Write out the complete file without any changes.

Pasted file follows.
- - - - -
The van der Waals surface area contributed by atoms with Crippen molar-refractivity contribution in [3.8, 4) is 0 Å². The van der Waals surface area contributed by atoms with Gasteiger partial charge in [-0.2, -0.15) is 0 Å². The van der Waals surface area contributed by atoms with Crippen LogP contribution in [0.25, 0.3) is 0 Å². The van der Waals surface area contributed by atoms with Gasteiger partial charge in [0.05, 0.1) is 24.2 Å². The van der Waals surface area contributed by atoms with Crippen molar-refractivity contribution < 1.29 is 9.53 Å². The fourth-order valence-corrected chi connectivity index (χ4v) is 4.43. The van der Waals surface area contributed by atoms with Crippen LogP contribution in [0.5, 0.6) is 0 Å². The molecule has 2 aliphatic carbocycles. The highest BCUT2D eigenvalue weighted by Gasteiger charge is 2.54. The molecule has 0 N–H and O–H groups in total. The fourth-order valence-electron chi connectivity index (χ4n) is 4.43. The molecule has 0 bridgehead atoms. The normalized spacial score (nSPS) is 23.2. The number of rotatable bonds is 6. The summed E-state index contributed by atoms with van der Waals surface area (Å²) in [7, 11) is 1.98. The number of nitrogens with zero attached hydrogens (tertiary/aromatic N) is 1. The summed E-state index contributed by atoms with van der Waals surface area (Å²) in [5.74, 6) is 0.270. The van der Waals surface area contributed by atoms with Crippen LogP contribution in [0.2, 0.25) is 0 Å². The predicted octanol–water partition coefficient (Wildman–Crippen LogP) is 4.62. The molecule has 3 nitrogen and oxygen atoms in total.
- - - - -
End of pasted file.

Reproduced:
The van der Waals surface area contributed by atoms with Crippen molar-refractivity contribution in [3.8, 4) is 0 Å². The van der Waals surface area contributed by atoms with Gasteiger partial charge in [-0.2, -0.15) is 0 Å². The van der Waals surface area contributed by atoms with Crippen LogP contribution in [0.25, 0.3) is 0 Å². The van der Waals surface area contributed by atoms with Gasteiger partial charge in [0.05, 0.1) is 24.2 Å². The van der Waals surface area contributed by atoms with Crippen molar-refractivity contribution < 1.29 is 9.53 Å². The fourth-order valence-corrected chi connectivity index (χ4v) is 4.43. The van der Waals surface area contributed by atoms with Crippen LogP contribution in [0.5, 0.6) is 0 Å². The molecule has 2 aliphatic carbocycles. The highest BCUT2D eigenvalue weighted by Gasteiger charge is 2.54. The molecule has 0 N–H and O–H groups in total. The fourth-order valence-electron chi connectivity index (χ4n) is 4.43. The molecule has 0 bridgehead atoms. The normalized spacial score (nSPS) is 23.2. The number of rotatable bonds is 6. The summed E-state index contributed by atoms with van der Waals surface area (Å²) in [7, 11) is 1.98. The number of nitrogens with zero attached hydrogens (tertiary/aromatic N) is 1. The summed E-state index contributed by atoms with van der Waals surface area (Å²) in [5.74, 6) is 0.270. The van der Waals surface area contributed by atoms with Crippen LogP contribution in [0.2, 0.25) is 0 Å². The predicted octanol–water partition coefficient (Wildman–Crippen LogP) is 4.62. The molecule has 3 nitrogen and oxygen atoms in total.